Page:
Vol. 16 nº 2 - Apr/May/Jun de 2022
Original Article Páginas: 202 a 212

Use of multisensory stimulation in institutionalized older adults with moderate or severe dementia

Authors Bento Miguel Machado1; Carla da Silva Santana Castro2


keywords: Dementia; Complementary Therapies; Behavior; Health of Institutionalized Elderly.

The Multisensory Stimulation Program can help manage behavioral and psychological symptoms of dementia.
OBJECTIVE: The objective of this study was to investigate the effects of the Multisensory Stimulation Program on behavioral, mood, and biomedical parameters of older adults with moderate and severe dementia compared to a control group not submitted to this program.
METHODS: This study is an interventional, parallel, open-label, quasi-experimental clinical trial, which is quantitative and qualitative in nature and is also an exploratory type. The sample was divided for convenience into intervention group (IG) and control group (GC) that did not participate in the Multisensory Stimulation Program. Data analysis included descriptive statistics, nonparametric tests (two-tailed alpha value of 0.1 was applied), and thematic content analysis.
RESULTS: The sample consisted of 20 older adults (IG=10 and GC=10), with a mean age of 83 years, an average of 3 years of education, and moderate or severe dementia. Reduction in intervention group behavioral changes (p=0.059) and numerical improvement in intervention group cognition were observed. A decrease in heart rate (p<0.05) and diastolic blood pressure (p<0.05) was observed before and immediately after the session in the intervention group. The caregivers described engaged behavior in intervention group, while they reported apathetic behavior in control group. Session records described verbal and nonverbal communication and sustained attention for more than 3 min regarding the sensory resource explored.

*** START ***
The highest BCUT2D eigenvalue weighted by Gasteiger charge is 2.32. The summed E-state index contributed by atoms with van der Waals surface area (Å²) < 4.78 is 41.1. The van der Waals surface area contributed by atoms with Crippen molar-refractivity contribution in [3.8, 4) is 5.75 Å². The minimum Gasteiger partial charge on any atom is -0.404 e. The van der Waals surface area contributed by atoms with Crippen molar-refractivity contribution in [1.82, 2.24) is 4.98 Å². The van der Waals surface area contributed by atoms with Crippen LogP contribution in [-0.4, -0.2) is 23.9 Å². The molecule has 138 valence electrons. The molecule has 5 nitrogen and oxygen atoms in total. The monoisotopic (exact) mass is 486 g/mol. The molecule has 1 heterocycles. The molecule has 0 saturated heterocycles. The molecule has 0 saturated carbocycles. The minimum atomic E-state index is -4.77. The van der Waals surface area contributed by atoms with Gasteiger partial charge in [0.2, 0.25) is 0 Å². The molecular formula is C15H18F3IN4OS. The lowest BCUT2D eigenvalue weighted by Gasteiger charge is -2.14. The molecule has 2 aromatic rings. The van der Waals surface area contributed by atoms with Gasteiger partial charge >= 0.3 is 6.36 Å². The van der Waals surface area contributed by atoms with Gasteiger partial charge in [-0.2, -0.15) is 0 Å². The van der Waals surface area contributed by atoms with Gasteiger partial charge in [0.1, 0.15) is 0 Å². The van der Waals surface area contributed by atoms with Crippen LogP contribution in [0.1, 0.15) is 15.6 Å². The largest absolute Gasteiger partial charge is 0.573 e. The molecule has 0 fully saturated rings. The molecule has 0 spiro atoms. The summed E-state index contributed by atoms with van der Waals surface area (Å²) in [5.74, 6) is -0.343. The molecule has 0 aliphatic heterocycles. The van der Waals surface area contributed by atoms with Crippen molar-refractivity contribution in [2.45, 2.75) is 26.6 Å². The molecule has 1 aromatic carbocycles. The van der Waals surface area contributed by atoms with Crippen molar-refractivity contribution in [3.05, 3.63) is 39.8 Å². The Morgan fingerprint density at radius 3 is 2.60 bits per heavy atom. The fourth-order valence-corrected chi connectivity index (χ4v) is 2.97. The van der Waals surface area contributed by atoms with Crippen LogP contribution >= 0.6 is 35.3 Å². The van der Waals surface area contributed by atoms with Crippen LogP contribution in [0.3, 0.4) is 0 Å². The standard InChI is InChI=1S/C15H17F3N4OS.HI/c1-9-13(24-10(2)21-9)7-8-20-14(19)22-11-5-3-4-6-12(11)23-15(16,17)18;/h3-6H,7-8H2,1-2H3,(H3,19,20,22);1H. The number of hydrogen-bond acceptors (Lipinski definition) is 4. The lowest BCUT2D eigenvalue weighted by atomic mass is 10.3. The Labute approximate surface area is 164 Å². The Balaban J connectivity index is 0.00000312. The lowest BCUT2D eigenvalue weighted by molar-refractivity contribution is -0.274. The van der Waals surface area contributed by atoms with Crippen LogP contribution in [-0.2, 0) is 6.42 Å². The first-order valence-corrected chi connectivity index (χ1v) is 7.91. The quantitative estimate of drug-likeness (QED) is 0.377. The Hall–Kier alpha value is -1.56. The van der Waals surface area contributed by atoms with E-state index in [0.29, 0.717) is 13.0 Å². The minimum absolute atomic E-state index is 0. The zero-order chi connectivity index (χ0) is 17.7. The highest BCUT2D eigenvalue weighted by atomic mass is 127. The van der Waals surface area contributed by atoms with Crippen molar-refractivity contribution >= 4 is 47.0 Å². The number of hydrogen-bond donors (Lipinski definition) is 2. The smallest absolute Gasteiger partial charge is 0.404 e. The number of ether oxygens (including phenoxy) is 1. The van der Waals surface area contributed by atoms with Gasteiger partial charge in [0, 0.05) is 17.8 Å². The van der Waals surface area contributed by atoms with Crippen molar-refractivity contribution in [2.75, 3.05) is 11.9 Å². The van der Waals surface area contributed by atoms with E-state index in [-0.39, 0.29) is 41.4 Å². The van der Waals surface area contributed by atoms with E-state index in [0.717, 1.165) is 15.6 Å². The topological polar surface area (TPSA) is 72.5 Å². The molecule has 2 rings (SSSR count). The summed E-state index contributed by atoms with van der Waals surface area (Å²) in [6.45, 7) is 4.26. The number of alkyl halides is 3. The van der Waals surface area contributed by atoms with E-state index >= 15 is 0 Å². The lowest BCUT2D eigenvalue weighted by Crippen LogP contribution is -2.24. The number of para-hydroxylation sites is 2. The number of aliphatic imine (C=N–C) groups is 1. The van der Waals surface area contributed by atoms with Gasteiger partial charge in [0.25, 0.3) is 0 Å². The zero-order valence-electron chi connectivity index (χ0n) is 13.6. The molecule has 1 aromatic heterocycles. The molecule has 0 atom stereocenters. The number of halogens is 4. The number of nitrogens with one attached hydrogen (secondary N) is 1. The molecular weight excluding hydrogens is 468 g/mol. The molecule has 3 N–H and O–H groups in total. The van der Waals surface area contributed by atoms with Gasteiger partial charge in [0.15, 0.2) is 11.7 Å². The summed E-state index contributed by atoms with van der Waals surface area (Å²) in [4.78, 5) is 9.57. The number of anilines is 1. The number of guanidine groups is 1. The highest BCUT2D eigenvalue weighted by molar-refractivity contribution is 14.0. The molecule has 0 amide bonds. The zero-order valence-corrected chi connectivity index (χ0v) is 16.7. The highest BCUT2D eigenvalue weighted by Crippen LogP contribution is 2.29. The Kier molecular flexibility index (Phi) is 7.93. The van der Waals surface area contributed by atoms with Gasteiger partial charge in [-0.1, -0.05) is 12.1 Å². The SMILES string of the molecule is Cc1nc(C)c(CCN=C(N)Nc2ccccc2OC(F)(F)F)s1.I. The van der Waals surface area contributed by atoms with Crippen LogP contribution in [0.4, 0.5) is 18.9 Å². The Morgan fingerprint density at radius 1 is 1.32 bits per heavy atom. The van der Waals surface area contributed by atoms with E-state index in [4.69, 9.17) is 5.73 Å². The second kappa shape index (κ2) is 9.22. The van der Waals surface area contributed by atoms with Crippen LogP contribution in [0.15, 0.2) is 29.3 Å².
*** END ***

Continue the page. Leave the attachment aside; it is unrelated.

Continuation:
CONCLUSIONS: The Multisensory Stimulation Program could be a new look at the health care practices performed in the nursing homes that consider the older adultsâ?T sensory preferences and may help with dementia behavior management.


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